Themes in the News for the week of May 9-13, 2011 by UCLA IDEA | http://bit.ly/mtGksE
05-13-2011 - The California Teachers Association, the state’s largest teacher union, has declared a state of emergency. Is that exaggeration? Hyperbole? Or an accurate depiction of a critical threat? Arguably, as many children will be affected by this emergency as by more newsworthy tornados, floods, fires, or earthquakes. There will be fewer deaths and less dramatic video, but this education emergency is no less destructive.
Teachers have called on Californians to rally in Sacramento to protest the three-year devastation of public education and to press legislators to support a tax extension (Daily News). Some of the crowd carried signs aimed at those legislators: "Do your job, so we can do ours."
Teachers handed out leaflets. Some were arrested at a sit-in at the Capitol. They set up 400 empty chairs on the Capitol lawn. Each chair represented 100 teachers, counselors, nurses, librarians and support staff—or 40,000 employees—laid off since the recession began (KPCC). About 19,000 pink slips have been issued this year pending a May 15 deadline.
The latest Educational Opportunity Report from UCLA’s Institute for Democracy Education and Access (IDEA) detailed the extent of budget cuts and the impact on high school students and programs. Upon taking office earlier this year, State Superintendent of Public Instruction Tom Torlakson also declared a state of emergency. This week, Torlakson said, “Those chairs just don’t represent 100 teachers. They represent 100 dynamic forces in a child’s life” (San Jose Mercury News). The state PTA delivered more than 1,000 cards to legislators (San Jose Mercury News) and another group, Parents for Great Education, developed an internet search tool detailing how much money and how many teachers individual districts stand to lose.
Students traveled to Sacramento. They know the consequences of the cuts and are deeply worried. “When I meet with my elected representatives today, I want to look them in the eye and tell them they need to invest in my future, the future of my classmates, and the future of students across California. We’re worth it,” said Miriam Hernandez, a junior from the Fresno area and member of Californians for Justice (Educated Guess).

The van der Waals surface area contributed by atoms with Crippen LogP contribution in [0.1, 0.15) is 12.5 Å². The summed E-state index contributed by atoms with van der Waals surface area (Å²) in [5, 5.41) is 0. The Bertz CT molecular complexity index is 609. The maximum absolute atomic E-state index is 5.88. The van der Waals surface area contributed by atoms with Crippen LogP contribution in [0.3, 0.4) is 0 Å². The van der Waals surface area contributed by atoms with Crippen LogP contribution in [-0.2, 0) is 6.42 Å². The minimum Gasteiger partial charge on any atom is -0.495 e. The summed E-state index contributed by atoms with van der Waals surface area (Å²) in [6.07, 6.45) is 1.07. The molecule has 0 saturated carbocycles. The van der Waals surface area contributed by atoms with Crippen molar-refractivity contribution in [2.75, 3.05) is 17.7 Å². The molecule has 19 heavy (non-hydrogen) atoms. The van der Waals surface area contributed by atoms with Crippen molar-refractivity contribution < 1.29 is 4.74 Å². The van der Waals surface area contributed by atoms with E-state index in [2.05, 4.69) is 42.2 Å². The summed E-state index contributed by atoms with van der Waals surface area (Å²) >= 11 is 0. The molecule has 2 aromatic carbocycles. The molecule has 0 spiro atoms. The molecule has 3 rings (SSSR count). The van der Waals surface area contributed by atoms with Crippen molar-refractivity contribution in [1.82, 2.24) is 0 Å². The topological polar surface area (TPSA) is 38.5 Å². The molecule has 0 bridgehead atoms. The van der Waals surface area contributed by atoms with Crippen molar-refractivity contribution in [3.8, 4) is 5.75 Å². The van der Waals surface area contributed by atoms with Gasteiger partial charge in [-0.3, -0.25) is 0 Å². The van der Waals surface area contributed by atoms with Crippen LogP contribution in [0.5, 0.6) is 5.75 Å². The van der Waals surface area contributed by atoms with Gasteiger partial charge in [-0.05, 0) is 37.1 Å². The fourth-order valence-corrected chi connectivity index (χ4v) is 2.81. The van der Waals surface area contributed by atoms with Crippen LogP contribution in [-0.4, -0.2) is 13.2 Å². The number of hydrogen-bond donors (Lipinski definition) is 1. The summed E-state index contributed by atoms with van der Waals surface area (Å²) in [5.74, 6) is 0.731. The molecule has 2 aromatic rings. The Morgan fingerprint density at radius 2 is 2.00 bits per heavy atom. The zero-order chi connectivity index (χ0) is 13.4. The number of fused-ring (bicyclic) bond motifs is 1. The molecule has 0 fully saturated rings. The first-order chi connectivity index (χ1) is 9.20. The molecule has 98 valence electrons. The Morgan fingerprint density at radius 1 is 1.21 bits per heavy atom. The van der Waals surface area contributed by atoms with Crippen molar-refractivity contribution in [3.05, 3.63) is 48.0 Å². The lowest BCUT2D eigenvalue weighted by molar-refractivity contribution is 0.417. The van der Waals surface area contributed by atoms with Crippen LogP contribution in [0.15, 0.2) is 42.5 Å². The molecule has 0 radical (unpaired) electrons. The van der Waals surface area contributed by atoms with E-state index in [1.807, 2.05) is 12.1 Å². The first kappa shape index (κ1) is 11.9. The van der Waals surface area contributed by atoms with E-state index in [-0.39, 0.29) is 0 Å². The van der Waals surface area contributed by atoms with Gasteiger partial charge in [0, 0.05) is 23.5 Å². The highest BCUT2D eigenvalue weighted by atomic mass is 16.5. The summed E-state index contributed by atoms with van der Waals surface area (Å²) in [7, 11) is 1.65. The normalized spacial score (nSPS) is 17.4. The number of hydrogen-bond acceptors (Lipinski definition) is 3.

Students in Union City, where a parcel tax was defeated by 32 votes last week, walked out of school in protest. “A lot of people had problems about the school not getting a lot of money because we’re not in class, but it doesn’t matter anymore, because we’re not getting money at all,” said student Ly Ho (KABC).
The Sacramento protest events will wrap up today and it seems doubtful that they’ll have much immediate effect (Bay Citizen). Gov. Brown spared K-12 education in his January budget proposal, but only on the condition that voters extend taxes set to expire this summer. Without Republican support the extension didn’t make it onto the June ballot. Unless the Legislature changes course and agrees to raise taxes, the best remaining hope is November’s election. But by then, the new school year will have started, thousands of teachers will have been laid off, and school programs will have been further diminished by local school boards trying to balance their budgets.
As we have seen this week, there’s great support for rescuing California schools and for extending current taxes. But Brown’s May budget revision likely won’t reflect that support, and schools could face an additional $4 billion in cuts. So is there an emergency? As a manner of speaking, “emergency” usually refers to unexpected events. This emergency is neither sudden nor surprising, just ignored. We saw it coming; we were here when it arrived; and we watched it get worse.